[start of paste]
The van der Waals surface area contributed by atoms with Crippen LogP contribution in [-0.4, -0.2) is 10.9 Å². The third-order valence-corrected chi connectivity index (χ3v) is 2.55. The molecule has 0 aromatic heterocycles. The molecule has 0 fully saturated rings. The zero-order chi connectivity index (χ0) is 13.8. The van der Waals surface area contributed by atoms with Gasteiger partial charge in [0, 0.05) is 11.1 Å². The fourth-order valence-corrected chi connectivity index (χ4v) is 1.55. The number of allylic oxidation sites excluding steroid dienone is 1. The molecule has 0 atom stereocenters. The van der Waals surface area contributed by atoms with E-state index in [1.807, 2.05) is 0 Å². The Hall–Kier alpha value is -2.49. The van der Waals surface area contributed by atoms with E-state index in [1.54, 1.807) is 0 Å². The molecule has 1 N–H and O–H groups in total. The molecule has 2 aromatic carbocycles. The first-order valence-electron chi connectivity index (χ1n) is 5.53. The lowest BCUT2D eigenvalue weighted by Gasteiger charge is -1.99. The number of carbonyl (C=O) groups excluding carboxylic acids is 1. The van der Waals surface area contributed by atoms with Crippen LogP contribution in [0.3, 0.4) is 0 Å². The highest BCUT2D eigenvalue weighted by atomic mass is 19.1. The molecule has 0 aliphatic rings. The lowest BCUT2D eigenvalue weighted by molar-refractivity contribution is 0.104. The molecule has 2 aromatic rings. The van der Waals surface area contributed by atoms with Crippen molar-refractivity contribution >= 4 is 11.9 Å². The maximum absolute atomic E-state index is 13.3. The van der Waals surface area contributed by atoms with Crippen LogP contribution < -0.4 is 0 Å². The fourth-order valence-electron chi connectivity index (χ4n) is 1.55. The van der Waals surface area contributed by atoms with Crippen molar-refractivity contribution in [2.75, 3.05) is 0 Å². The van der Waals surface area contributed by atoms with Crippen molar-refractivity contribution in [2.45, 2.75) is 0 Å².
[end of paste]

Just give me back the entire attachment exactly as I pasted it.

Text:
The van der Waals surface area contributed by atoms with Crippen LogP contribution in [-0.4, -0.2) is 10.9 Å². The third-order valence-corrected chi connectivity index (χ3v) is 2.55. The molecule has 0 aromatic heterocycles. The molecule has 0 fully saturated rings. The zero-order chi connectivity index (χ0) is 13.8. The van der Waals surface area contributed by atoms with Gasteiger partial charge in [0, 0.05) is 11.1 Å². The fourth-order valence-corrected chi connectivity index (χ4v) is 1.55. The number of allylic oxidation sites excluding steroid dienone is 1. The molecule has 0 atom stereocenters. The van der Waals surface area contributed by atoms with E-state index in [1.807, 2.05) is 0 Å². The Hall–Kier alpha value is -2.49. The van der Waals surface area contributed by atoms with E-state index in [1.54, 1.807) is 0 Å². The molecule has 1 N–H and O–H groups in total. The molecule has 2 aromatic carbocycles. The first-order valence-electron chi connectivity index (χ1n) is 5.53. The lowest BCUT2D eigenvalue weighted by Gasteiger charge is -1.99. The number of carbonyl (C=O) groups excluding carboxylic acids is 1. The van der Waals surface area contributed by atoms with Crippen LogP contribution in [0.3, 0.4) is 0 Å². The highest BCUT2D eigenvalue weighted by atomic mass is 19.1. The molecule has 0 aliphatic rings. The lowest BCUT2D eigenvalue weighted by molar-refractivity contribution is 0.104. The molecule has 2 aromatic rings. The van der Waals surface area contributed by atoms with Crippen molar-refractivity contribution >= 4 is 11.9 Å². The maximum absolute atomic E-state index is 13.3. The van der Waals surface area contributed by atoms with Crippen LogP contribution < -0.4 is 0 Å². The fourth-order valence-electron chi connectivity index (χ4n) is 1.55. The van der Waals surface area contributed by atoms with Crippen molar-refractivity contribution in [2.75, 3.05) is 0 Å². The van der Waals surface area contributed by atoms with Crippen molar-refractivity contribution in [2.45, 2.75) is 0 Å².